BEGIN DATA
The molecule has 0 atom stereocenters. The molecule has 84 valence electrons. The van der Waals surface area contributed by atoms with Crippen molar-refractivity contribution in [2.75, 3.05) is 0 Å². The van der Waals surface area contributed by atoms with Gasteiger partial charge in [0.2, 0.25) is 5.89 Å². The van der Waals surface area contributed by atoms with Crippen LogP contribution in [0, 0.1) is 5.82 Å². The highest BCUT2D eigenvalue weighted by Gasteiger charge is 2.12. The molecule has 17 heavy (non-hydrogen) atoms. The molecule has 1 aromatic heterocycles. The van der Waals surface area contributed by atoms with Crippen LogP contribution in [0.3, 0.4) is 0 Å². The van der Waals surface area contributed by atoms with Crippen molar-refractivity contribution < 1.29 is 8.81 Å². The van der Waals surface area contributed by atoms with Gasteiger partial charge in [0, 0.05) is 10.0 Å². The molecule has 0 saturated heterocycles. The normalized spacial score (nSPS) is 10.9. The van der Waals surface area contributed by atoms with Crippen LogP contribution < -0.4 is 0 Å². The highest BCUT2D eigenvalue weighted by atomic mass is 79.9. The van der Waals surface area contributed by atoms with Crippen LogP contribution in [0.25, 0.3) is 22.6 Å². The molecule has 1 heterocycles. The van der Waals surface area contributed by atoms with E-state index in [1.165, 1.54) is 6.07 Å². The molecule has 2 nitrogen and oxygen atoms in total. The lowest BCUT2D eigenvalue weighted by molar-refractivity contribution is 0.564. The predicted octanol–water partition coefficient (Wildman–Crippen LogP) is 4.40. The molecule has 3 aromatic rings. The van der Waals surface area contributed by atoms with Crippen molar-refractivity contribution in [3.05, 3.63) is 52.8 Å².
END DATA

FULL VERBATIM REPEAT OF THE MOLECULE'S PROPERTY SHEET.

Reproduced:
The molecule has 0 atom stereocenters. The molecule has 84 valence electrons. The van der Waals surface area contributed by atoms with Crippen molar-refractivity contribution in [2.75, 3.05) is 0 Å². The van der Waals surface area contributed by atoms with Gasteiger partial charge in [0.2, 0.25) is 5.89 Å². The van der Waals surface area contributed by atoms with Crippen LogP contribution in [0, 0.1) is 5.82 Å². The highest BCUT2D eigenvalue weighted by Gasteiger charge is 2.12. The molecule has 17 heavy (non-hydrogen) atoms. The molecule has 1 aromatic heterocycles. The van der Waals surface area contributed by atoms with Crippen LogP contribution in [0.3, 0.4) is 0 Å². The van der Waals surface area contributed by atoms with Crippen molar-refractivity contribution < 1.29 is 8.81 Å². The van der Waals surface area contributed by atoms with Gasteiger partial charge in [0, 0.05) is 10.0 Å². The molecule has 0 saturated heterocycles. The normalized spacial score (nSPS) is 10.9. The van der Waals surface area contributed by atoms with Crippen LogP contribution < -0.4 is 0 Å². The highest BCUT2D eigenvalue weighted by atomic mass is 79.9. The van der Waals surface area contributed by atoms with Crippen LogP contribution in [0.25, 0.3) is 22.6 Å². The molecule has 1 heterocycles. The van der Waals surface area contributed by atoms with E-state index in [1.165, 1.54) is 6.07 Å². The molecule has 2 nitrogen and oxygen atoms in total. The lowest BCUT2D eigenvalue weighted by molar-refractivity contribution is 0.564. The predicted octanol–water partition coefficient (Wildman–Crippen LogP) is 4.40. The molecule has 3 aromatic rings. The van der Waals surface area contributed by atoms with Crippen molar-refractivity contribution in [3.05, 3.63) is 52.8 Å².